I’ll get to more complicated methods you can use to sanitise your YouTube feed in a bit, but one quick and easy trick is to delete the history of all the videos you’ve watched. This will help prevent YouTube’s algorithm from giving you “related” videos you might not want to know about.
To delete your watch history, visit this website and click on the “Filter by date and product” option toward the top.
Deselect everything except for YouTube, and then click on the blue magnifying glass. Once your YouTube viewing history populates, click on the triple-dot icon to the right of the search bar and select “Delete results”. Click “Delete” in the box that pops up.
Remove your subreddits (for now)
If you’re a big Reddit user, you’re wading into a spoiler minefield (depending on how good your subreddits’ moderators are). You don’t have to go on a massive unsubscribing spree to avoid spoilers, however; you can still maintain membership in these communities and come back when it feels right to engage in topical discussion.
Instead, I recommend removing spoiler-packed subreddits from your front-page feed.
Pull up Reddit with the extension enabled, click on the gear icon in the upper-right corner, and click on “RES settings console” to load Reddit Enhancement Suite’s configuration screen. Click on the “Subreddits” link on the left sidebar and click on “filteReddit”.
On this configuration screen, you can filter out specific words from Reddit — hiding any posts that have these particular keywords in the title — to help you manage spoilers, much as you did for Twitter. You can also hide subreddits themselves, either across the entire Reddit site, or only on /r/all, /r/popular and domain pages.
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Use browser extensions for a spoiler-free experience
If you need more help to create as spoiler-free a web experience as possible, there are a few great browser extensions worth considering. BlockTube, for Chrome and Firefox, lets you hide comments from annoying YouTube users or, more importantly, by keyword — perfect for blocking spoiler-filled chat, as long as you don’t mind filling out that keyword list.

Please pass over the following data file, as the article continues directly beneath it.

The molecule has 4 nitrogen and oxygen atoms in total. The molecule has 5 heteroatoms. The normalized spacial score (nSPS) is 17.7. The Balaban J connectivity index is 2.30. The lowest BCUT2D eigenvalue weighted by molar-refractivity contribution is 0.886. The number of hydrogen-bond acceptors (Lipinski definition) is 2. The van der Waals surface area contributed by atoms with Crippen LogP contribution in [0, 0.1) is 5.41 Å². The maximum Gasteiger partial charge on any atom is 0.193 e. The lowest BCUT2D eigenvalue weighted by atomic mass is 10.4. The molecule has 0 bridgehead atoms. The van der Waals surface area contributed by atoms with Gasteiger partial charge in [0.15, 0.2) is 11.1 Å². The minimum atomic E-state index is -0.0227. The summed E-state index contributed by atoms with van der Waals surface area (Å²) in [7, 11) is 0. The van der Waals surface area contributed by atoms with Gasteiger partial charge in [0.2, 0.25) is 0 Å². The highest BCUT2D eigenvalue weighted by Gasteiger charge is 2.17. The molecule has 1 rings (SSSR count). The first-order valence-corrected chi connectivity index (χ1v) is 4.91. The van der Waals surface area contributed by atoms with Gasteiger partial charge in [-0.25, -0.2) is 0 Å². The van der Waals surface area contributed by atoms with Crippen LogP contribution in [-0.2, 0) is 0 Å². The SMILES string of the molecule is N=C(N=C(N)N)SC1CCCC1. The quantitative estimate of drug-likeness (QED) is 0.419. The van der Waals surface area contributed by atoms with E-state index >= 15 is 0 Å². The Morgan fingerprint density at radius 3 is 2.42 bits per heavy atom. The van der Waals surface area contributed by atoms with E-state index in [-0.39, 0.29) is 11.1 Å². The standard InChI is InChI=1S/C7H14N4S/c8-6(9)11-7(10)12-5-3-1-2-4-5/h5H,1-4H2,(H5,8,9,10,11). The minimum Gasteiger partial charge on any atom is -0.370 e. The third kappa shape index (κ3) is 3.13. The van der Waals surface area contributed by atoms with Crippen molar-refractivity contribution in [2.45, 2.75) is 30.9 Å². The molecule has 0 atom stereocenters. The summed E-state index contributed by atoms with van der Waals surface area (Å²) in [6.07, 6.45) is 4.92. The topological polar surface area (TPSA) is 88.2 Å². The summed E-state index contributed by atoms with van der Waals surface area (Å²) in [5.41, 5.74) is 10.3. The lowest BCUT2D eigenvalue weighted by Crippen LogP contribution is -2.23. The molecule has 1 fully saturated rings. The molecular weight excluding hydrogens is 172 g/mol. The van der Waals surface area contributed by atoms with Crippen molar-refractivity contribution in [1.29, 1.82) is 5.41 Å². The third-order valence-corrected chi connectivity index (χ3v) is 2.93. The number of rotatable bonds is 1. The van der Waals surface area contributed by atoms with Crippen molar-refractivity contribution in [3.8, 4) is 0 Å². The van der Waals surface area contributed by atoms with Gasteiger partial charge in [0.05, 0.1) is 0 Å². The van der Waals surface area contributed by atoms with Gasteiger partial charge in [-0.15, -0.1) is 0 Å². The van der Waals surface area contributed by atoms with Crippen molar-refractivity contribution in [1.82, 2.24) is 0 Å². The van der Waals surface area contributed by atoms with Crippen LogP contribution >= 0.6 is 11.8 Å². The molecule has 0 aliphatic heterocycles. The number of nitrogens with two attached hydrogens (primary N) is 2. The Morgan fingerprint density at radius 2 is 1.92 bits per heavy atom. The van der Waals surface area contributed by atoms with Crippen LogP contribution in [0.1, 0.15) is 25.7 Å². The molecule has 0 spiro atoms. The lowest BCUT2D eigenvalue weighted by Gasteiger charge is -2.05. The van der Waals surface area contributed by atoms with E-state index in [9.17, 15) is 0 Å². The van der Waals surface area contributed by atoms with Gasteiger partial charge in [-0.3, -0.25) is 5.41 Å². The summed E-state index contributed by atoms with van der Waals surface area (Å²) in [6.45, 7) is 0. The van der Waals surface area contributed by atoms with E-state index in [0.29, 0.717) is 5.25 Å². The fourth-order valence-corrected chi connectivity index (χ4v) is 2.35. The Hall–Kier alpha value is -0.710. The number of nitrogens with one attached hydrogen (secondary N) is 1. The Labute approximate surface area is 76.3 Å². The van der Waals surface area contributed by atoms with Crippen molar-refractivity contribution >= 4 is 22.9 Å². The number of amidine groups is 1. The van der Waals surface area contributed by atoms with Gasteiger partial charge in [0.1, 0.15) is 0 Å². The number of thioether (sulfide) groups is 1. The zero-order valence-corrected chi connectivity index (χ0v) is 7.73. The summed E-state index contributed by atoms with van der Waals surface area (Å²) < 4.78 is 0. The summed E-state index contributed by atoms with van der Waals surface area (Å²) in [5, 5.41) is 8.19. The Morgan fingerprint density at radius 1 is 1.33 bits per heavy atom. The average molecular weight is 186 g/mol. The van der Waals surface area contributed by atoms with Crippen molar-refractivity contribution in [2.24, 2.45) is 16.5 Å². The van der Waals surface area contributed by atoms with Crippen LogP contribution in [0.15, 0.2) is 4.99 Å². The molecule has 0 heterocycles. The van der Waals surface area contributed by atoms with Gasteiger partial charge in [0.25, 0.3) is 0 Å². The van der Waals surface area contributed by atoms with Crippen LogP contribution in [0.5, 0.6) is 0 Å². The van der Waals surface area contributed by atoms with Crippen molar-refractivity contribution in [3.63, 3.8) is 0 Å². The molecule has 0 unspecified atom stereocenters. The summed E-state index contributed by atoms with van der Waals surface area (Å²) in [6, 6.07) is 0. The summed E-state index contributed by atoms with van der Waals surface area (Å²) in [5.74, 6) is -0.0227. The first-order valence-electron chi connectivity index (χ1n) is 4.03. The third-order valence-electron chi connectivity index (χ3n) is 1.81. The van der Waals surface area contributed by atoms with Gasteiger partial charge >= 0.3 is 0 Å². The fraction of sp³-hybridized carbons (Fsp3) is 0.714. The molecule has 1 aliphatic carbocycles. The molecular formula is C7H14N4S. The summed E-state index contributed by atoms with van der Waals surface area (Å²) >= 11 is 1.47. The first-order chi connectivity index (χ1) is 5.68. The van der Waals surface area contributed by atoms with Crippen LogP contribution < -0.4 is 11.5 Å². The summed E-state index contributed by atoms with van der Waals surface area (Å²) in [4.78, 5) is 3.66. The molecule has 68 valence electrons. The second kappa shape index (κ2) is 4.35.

You can also block videos by words that appear in their titles, so seeing “DARTH VADER IS LUKE’S FATHER” as a related video doesn’t ruin your day.
Finally, the extension can block YouTube’s entire trending page, as well as any auto-generated playlists the service creates.
You can also check out the Chrome extension Remove Recommendations Youtube VK Facebook, which does just that — eliminate any and all recommended videos, so you aren’t spoiled by something you didn’t mean to see (titles included).
For Firefox, try checking out Remove Youtube’s Suggestions.
Since browser extensions won’t work on your mobile browser (or app), you might want to sign out of YouTube on your smartphone — or not use it at all — until you’ve seen your TV show or film.
If you’re big into Twitch, be sure to use the BetterTTV extension to block certain keywords from chat, in case the trolls try to spoil something there, too. You can also try blocking whispers from people you don’t know via Twitch’s settings, but odds are good you won’t be messaged spoilers if you’re lurking about in a stream.
Like before, you’ll be adding in keywords of things from your favourite geeky franchises that you don’t want to see mentioned around the web.
The beauty of the extension is that it’s a nuclear bomb for spoilers. Rather than blotting out that word in a sea of text, Spoiler Protection 2.0 will shield you from entire paragraphs and, in some cases, articles. It’s a bit heavy-handed, but it’s the best way to save yourself from secrets.